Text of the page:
Reading, writing, thinking, reflecting, and asking questions all play major roles individually and collaboratively to define literacy …

And I see ways Wonderopolis can be and is used for all those things …

When I stumbled upon Wonderopolis the first time (Wonder #75), the teacher in me saw all kinds of ways it could be used to support learning in the classroom …

(I found Wonderopolis by looking at the bottom of the Thinkfinity page at their content partners.)

The mom in me quickly came to realize that I did not just want to share those opportunities at school and realized the beginning of the magic Wonderopolis has created for my family …

As a family, we now read, write, think, reflect, question, and explore with a focus …

A focus on what we can learn together …

(and wondering if there is a wonder related to that on Wonderopolis already or can we create one just for us … )

For our family, Wonderopolis is more than just a website …

My little one (now in second grade) has been wondering with Wonderopolis since before K …

When she has a question, she tells me that she has a wonder …

My husband, an engineer, wonders in his own way, and finds really neat articles and ideas …

There is not one way for all to wonder …

Wondering is unique …

And although it can be quite personal …

Sharing wonders and/or wondering together can produce great results  …

And lead to even more wondering!

Wondering provides a common language …

We wonder in our own ways …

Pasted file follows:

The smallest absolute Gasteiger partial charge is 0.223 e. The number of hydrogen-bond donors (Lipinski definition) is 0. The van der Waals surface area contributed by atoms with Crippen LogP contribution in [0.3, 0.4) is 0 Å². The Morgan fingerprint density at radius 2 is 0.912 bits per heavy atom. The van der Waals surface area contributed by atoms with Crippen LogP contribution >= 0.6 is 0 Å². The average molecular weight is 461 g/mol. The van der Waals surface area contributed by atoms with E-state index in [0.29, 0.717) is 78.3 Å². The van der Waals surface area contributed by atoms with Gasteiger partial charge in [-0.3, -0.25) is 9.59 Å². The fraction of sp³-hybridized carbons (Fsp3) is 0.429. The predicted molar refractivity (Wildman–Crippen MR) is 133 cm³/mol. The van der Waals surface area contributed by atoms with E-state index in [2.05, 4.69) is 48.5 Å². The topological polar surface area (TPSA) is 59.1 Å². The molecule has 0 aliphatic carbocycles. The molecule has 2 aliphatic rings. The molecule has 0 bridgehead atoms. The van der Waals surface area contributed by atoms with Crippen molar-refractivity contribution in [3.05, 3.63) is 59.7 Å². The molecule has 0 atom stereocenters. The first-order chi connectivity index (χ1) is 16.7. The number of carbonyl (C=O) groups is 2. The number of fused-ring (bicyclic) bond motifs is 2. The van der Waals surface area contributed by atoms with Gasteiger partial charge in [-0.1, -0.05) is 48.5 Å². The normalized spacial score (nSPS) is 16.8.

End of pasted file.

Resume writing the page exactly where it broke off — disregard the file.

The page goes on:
But wondering together brings us closer!

mwedwards

Apples in Many Colors?

Posted by mwedwards Oct 6, 2013

For me being a connected educator means more than just being in and participating in online communities ...

 

I think it is about being connected ...

 

Creating, having, and/or exploring those connections no matter where and how they may occur ...

 

Online and offline ...

 

The image on Wonderopolis one day last week reminded me of that ...

 

 

What stands out the most?

 

The apple that is blue!

 

As soon as my friend Natalie, who happens to be a librarian, saw it she immediately thought of a book ...

 

She made a connection and shared it with me ...

 

While telling me about the book, she was walking around the library looking for it ...

 

While she was telling me about the book, I was searching for it too ....

 

She found the book ...


Willow by Denise Brennan-Nelson and Rosemarie Brennan

 

Here is the part of the story Natalie connected the Wonderopolis image with ...


All of the students painted trees with straight brown trunks, round green tops, and red apple.

Everyone except Willow.

Miss Hawthorne pointed with a long, bony finger. "Look at the mess you've made!"

"And there is no such thing as a blue apple!"

"But that is what I saw when I closed my eyes," said Willow.

 

How many times do others not see the same thing we see?

 

Think about the many factors that contribute to what one may see when they look at an object or situation ...

 

Here is some information from that Wonderopolis Wonder:

Is it possible that different people can look at the same things and see something different? New research has led scientists to believe that may be true.

 

While Natalie was searching for the book, I was searching for websites ...

 

I found a nice review of Willow on The Artful Parent: Children's art, seasonal crafts, and family fun:

Of course I love this book. How could I not? I love the messages about imagination and creativity in art, love the example that Willow provides to her classmates and teacher, and love the idea of Miss Hawthorn pulling a 180 and changing from a strict art-hating teacher to one who embraced her own creativity and that of her students.

 

And the authors of Willow have a great website with projects, activities, and even more ...

 

I am excited that my connections helped me discover this great book:

Willow is a story about creativity, and the magical things that can happen when imagination is allowed to run wild. But most of all, it's a story about the profound influence of one little girl.